Q: I have been receiving Social Security benefits since turning 65 in 2003. I had to take another job and the company I am working for does not take Social Security from my pay. I have been employed for seven years. I am thinking about retiring from this position and when I do, I will receive a pension from state of California of about $600 per month. I have less than 20 years paid into Social Security. I had interview with Social Security representative, and she calculated my Social Security once I receive pension from California will be reduced by $360.
I thought there was a maximum that Social Security could deduct from my current Social Security benefits. I have spent one hour with a representative, and she knew nothing about a minimum even the Social Security website states in a table there is a maximum. A difference of $100 is a lot. Can you tell me how I go about getting an answer to this question?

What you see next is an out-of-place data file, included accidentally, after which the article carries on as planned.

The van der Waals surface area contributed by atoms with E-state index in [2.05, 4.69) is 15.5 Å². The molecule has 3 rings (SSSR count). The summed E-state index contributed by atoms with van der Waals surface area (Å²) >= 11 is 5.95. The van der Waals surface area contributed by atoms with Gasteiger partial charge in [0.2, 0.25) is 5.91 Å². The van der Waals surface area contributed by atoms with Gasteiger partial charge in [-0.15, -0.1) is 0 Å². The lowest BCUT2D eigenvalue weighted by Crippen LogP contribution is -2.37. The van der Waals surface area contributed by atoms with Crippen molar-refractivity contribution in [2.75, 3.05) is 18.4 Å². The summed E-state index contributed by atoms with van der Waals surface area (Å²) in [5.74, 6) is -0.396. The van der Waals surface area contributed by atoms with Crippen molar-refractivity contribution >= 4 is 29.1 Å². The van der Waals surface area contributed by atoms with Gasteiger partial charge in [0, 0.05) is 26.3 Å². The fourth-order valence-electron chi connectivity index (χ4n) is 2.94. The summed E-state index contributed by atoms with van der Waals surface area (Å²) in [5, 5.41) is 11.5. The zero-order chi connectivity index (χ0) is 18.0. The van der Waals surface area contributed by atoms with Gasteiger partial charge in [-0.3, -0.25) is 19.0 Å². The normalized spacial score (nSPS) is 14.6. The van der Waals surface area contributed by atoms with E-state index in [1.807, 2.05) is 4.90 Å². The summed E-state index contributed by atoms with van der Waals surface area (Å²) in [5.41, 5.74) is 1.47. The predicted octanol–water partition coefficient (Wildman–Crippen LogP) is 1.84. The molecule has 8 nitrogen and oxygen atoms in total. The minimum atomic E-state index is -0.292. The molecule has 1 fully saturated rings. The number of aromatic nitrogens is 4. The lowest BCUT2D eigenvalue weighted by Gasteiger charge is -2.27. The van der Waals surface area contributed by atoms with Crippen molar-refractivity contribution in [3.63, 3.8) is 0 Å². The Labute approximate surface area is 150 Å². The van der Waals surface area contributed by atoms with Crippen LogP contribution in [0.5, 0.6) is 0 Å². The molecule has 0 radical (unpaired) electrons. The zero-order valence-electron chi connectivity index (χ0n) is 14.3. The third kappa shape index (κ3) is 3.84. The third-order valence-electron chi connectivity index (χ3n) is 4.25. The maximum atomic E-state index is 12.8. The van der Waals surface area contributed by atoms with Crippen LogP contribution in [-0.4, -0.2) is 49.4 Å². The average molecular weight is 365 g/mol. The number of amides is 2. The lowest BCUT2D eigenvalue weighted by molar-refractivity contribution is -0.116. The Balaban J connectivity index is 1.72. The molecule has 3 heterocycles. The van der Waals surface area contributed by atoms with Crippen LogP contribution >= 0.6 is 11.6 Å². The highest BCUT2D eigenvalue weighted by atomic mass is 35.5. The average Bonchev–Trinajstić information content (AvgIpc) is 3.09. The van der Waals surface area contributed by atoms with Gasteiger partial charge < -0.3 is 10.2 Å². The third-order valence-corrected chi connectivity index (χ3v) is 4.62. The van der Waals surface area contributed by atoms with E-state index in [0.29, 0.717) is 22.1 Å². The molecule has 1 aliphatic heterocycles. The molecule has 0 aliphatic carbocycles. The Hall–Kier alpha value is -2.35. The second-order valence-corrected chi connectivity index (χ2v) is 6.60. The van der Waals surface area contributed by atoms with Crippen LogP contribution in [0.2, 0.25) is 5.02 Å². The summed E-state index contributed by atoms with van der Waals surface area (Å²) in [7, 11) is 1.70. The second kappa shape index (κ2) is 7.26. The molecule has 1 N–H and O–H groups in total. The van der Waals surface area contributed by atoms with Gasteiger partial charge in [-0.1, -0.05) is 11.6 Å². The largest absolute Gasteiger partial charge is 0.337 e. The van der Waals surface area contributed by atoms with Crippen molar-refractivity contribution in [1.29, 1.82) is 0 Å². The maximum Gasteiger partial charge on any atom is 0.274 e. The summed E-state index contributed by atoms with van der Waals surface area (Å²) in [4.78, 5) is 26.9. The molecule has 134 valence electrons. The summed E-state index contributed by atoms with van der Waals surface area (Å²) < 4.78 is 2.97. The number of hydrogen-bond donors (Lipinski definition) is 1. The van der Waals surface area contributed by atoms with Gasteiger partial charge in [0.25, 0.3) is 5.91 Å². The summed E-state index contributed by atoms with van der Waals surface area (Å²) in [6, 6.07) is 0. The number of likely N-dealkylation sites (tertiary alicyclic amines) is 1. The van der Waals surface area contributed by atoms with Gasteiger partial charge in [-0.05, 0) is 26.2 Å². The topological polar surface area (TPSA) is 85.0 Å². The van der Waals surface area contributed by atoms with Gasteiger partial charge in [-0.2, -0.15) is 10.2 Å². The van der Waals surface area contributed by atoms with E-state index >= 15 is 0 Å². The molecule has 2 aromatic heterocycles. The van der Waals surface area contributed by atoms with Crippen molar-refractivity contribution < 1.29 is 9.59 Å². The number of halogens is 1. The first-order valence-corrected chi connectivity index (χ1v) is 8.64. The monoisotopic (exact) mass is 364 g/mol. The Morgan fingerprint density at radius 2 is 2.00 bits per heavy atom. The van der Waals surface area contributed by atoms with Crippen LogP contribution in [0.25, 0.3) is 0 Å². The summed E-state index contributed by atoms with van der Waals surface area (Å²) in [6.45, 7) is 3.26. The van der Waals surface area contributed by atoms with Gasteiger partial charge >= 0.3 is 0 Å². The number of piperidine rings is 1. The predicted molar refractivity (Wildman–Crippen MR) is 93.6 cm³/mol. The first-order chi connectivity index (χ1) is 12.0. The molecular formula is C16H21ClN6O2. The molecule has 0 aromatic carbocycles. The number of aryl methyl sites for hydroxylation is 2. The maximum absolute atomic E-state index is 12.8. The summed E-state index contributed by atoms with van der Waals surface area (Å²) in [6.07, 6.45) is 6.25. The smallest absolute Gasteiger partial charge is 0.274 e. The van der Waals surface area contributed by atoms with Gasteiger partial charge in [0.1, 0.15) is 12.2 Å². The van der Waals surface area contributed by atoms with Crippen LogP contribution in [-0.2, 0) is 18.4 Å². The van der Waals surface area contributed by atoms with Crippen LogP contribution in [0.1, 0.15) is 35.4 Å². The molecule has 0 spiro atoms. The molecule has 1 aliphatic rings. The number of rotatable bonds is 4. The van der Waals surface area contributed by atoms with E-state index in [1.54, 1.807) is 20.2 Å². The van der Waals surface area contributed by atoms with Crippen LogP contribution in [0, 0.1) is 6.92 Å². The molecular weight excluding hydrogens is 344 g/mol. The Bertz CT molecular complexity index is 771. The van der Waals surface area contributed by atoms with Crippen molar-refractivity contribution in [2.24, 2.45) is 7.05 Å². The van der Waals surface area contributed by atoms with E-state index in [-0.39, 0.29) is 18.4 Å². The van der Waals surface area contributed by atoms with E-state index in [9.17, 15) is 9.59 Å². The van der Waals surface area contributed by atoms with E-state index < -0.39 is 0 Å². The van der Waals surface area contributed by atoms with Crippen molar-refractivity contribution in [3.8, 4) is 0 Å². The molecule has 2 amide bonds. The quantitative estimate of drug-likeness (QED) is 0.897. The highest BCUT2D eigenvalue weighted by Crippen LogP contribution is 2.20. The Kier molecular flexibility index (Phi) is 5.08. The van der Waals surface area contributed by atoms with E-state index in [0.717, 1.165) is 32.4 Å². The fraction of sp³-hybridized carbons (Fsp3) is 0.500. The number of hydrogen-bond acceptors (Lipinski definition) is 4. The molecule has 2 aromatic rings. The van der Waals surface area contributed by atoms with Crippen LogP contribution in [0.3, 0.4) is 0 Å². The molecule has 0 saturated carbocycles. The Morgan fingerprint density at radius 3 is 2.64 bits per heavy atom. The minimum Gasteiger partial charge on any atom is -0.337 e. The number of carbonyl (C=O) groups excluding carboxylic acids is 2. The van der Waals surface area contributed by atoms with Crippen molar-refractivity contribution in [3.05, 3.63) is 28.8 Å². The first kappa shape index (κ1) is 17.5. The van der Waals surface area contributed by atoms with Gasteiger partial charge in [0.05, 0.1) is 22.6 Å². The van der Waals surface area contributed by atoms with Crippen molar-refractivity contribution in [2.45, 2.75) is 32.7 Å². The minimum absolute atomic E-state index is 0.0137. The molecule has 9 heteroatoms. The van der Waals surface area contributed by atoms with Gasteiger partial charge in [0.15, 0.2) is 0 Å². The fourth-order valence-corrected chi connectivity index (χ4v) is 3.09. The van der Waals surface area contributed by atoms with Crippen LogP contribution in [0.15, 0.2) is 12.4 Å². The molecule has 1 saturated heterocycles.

A: Because you will be receiving a pension from a retirement system where you didn’t pay Social Security taxes, you’ll be subject to the windfall elimination provision. The WEP reduces the Social Security benefit of someone like you who has fewer than 30 years of substantial earnings under Social Security. According to the Social Security Administration, “the reduction in your Social Security benefit cannot be more than one-half of the amount of your pension that is based on earnings after 1956 on which you didn’t pay Social Security taxes.” You can see what those maximum reductions are for each year by going to http://ssa.gov/retire2/wep-chart.htm#table.